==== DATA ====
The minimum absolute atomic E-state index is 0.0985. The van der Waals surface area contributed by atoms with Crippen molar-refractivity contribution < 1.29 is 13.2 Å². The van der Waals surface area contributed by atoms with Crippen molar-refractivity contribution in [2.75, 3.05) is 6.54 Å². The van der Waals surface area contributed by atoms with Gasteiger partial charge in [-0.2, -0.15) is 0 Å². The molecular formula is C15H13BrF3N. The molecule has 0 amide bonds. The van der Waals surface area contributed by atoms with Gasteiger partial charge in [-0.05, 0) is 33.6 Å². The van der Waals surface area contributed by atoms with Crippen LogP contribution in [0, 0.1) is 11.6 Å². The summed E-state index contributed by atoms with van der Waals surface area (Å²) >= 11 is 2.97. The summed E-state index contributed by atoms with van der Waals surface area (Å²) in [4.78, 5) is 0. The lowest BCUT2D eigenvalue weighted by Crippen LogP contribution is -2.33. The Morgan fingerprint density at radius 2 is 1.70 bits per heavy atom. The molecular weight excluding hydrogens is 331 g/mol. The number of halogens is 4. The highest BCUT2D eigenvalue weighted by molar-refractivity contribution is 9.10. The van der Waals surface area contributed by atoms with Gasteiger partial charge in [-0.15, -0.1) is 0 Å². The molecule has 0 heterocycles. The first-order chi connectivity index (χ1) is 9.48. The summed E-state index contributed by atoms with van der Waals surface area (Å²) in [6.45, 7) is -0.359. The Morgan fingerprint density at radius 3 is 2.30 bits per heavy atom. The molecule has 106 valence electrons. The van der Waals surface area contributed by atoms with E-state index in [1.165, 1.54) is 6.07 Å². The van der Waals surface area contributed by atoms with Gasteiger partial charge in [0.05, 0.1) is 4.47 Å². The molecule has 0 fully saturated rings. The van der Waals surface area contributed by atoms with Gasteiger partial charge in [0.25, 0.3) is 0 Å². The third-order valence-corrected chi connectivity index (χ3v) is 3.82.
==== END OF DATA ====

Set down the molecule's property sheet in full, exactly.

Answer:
The minimum absolute atomic E-state index is 0.0985. The van der Waals surface area contributed by atoms with Crippen molar-refractivity contribution < 1.29 is 13.2 Å². The van der Waals surface area contributed by atoms with Crippen molar-refractivity contribution in [2.75, 3.05) is 6.54 Å². The van der Waals surface area contributed by atoms with Gasteiger partial charge in [-0.2, -0.15) is 0 Å². The molecular formula is C15H13BrF3N. The molecule has 0 amide bonds. The van der Waals surface area contributed by atoms with Gasteiger partial charge in [-0.05, 0) is 33.6 Å². The van der Waals surface area contributed by atoms with Crippen LogP contribution in [0, 0.1) is 11.6 Å². The summed E-state index contributed by atoms with van der Waals surface area (Å²) >= 11 is 2.97. The summed E-state index contributed by atoms with van der Waals surface area (Å²) in [4.78, 5) is 0. The lowest BCUT2D eigenvalue weighted by Crippen LogP contribution is -2.33. The Morgan fingerprint density at radius 2 is 1.70 bits per heavy atom. The molecular weight excluding hydrogens is 331 g/mol. The number of halogens is 4. The highest BCUT2D eigenvalue weighted by molar-refractivity contribution is 9.10. The van der Waals surface area contributed by atoms with Gasteiger partial charge in [-0.15, -0.1) is 0 Å². The molecule has 0 heterocycles. The first-order chi connectivity index (χ1) is 9.48. The summed E-state index contributed by atoms with van der Waals surface area (Å²) in [6.45, 7) is -0.359. The Morgan fingerprint density at radius 3 is 2.30 bits per heavy atom. The molecule has 106 valence electrons. The van der Waals surface area contributed by atoms with E-state index in [1.165, 1.54) is 6.07 Å². The van der Waals surface area contributed by atoms with Gasteiger partial charge in [0.05, 0.1) is 4.47 Å². The molecule has 0 fully saturated rings. The van der Waals surface area contributed by atoms with Gasteiger partial charge in [0.25, 0.3) is 0 Å². The third-order valence-corrected chi connectivity index (χ3v) is 3.82.